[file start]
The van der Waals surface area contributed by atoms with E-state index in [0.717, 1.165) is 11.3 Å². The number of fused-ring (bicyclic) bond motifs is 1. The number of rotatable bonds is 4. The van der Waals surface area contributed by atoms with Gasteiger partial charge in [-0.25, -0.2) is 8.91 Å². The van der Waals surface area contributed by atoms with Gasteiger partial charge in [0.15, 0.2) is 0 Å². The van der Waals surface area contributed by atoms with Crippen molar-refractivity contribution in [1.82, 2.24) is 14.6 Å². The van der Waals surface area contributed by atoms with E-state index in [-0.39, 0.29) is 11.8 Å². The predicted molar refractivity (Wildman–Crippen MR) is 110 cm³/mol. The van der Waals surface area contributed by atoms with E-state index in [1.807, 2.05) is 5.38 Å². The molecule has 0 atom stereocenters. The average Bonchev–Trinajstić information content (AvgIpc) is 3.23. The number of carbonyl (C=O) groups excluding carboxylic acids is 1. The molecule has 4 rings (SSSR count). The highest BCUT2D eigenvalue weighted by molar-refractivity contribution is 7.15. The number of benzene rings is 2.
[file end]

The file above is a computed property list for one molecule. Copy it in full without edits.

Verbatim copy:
The van der Waals surface area contributed by atoms with E-state index in [0.717, 1.165) is 11.3 Å². The number of fused-ring (bicyclic) bond motifs is 1. The number of rotatable bonds is 4. The van der Waals surface area contributed by atoms with Gasteiger partial charge in [-0.25, -0.2) is 8.91 Å². The van der Waals surface area contributed by atoms with Gasteiger partial charge in [0.15, 0.2) is 0 Å². The van der Waals surface area contributed by atoms with Crippen molar-refractivity contribution in [1.82, 2.24) is 14.6 Å². The van der Waals surface area contributed by atoms with E-state index in [-0.39, 0.29) is 11.8 Å². The predicted molar refractivity (Wildman–Crippen MR) is 110 cm³/mol. The van der Waals surface area contributed by atoms with E-state index in [1.807, 2.05) is 5.38 Å². The molecule has 0 atom stereocenters. The average Bonchev–Trinajstić information content (AvgIpc) is 3.23. The number of carbonyl (C=O) groups excluding carboxylic acids is 1. The molecule has 4 rings (SSSR count). The highest BCUT2D eigenvalue weighted by molar-refractivity contribution is 7.15. The number of benzene rings is 2.